In many ways the scribblings of a blogger, whether of beer or something else, are easy to create and substantiate. For even the most extreme comment you can find at least one person to back me up and say “I know what you mean”. Swimming against a tide is something I am not really bothered by, and sometimes I am very much aware that I don’t agree with fellow bloggers or beer lovers, about a particular range of beers. It is of course a question of taste.
I don’t hide the fact that I am not a fan of Klášter, for me it is nothing special, nothing to go screaming off to the shop at a great rate of knots to spend my 14kč on a bottle of – that’s 40p/$0.75/€0.50 for my British, American and Eurozone readers respectively. And while it may be a decent enough beer to have from time to time on tap, it is not something I would actively search out.
Last night, I decided to take Mrs Velkyal out for dinner. My wife is a pianist by training and in preparation for our move back to the United States she had just seen her piano of several years taken away to a good home. I knew that it would be better to take her out for a meal and a couple of beers to take her mind off the loss of the Joanna. So I got the address of the new place in Žižkov selling the beers of Pivovarský dvůr Chyně from Pivní Filosof and dragged Mrs V. up the hill for something to eat and drink.
Pivní Filosof has mentioned on his blog that we trekked out to Chyně for lunch a couple of weeks back, with the Everards brewer and his wife who were over in Prague on holiday – I fear taking them to several of Prague’s brewpubs may have turned it into something of a busman’s holiday however. The beers that day really did nothing for me, only the 14° dark held out any hope. Unfortunately our trip to the restaurant in Hotel Victor did little to dispel my apathy towards Chyně. Of the three full beers I had, again only the 14° dark satisfied me, the light of the same strength was too buttery for my tastes; the 10° light beer was thin bodied and to my stout mind insipid. It would be easy for me to dismiss my opinions as the ravings of a stout and ale man if it were not for the fact that I have drunk 10° lagers for most of the last 10 years, and have had several which have a complexity of flavour which would put many stronger beers to shame.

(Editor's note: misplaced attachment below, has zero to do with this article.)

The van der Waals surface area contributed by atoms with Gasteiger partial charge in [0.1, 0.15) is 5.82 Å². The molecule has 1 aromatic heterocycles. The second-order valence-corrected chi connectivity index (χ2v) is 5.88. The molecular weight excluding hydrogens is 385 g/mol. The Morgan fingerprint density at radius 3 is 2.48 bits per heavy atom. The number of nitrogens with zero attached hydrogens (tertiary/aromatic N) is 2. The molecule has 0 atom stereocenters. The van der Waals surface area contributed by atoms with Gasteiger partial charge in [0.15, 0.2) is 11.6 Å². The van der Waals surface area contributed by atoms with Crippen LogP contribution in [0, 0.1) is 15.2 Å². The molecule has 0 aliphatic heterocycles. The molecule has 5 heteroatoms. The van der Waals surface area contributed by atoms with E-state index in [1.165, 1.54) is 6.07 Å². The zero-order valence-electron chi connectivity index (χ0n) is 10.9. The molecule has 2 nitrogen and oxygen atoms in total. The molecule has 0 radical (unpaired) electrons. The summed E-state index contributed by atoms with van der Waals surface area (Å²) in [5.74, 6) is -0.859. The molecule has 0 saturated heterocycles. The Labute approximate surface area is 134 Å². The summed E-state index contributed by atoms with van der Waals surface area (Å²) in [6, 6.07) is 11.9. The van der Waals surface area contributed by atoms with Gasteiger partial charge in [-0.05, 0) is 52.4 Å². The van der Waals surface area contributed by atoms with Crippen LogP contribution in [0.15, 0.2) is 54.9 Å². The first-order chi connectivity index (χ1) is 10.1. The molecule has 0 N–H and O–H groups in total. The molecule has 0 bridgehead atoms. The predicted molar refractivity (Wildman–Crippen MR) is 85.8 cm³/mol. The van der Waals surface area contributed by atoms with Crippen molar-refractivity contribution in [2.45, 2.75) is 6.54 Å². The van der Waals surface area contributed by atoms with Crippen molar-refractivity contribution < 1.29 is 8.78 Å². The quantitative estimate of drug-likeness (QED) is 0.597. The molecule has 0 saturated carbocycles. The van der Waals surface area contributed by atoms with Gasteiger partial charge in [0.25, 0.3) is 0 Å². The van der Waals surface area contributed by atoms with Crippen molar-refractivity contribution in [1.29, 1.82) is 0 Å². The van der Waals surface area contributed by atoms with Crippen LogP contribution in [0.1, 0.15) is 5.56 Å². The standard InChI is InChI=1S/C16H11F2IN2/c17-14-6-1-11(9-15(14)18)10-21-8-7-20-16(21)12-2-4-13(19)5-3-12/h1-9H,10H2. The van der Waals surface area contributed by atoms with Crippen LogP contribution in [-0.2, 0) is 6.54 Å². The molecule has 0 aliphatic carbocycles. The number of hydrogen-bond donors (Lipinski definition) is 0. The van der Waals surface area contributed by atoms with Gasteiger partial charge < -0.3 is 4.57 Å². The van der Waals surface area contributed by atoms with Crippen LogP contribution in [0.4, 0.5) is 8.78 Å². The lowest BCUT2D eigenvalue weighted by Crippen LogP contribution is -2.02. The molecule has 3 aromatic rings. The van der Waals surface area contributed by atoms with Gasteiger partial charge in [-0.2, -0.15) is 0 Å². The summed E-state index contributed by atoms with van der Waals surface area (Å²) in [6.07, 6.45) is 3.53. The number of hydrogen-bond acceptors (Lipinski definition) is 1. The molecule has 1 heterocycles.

In fairness to Hotel Victor, the food we had was quite nice, decent onion rings although dips of various kinds would be nice, an acceptable goulash and Mrs V’s chicken schnitzel tasted as good as it looked. They also had very pleasant service, the lady working the pumps was friendly, helpful and attentive and those are invaluable attributes in waiting staff. As we waited for the bill I suggested that we head the 200m up to U Slovanský Lipy to finish the night with a couple of Kout na Šumavě beers – admittedly in order to show her the difference between Chyně and Kout, were we ran into Iain and Ian of Pivní Filosof commentary fame.
Over pints of Kout's simply magnificent 14° dark and 12° kvásničák we discussed our various opinions about Chyně and I had to admit that I am simply not a fan, to howls of disbelief. However we soon worked out that the main difference between my opinion and that of various others is that I like beers with a bitter bite. I am, as has been noted, very much a stout, bitter and pale ale drinker. I like my beers to have a good hoppy bite and a full body, Ian (sorry guys can never remember which is which) is my polar opposite, can’t stand bitter or stout and yet loves Chyně. I should however say though it is not that I think their beers are bad, as in Gambrinus bad, but just not my thing.
So yes my opinions are simply that, an answer to the question of my taste.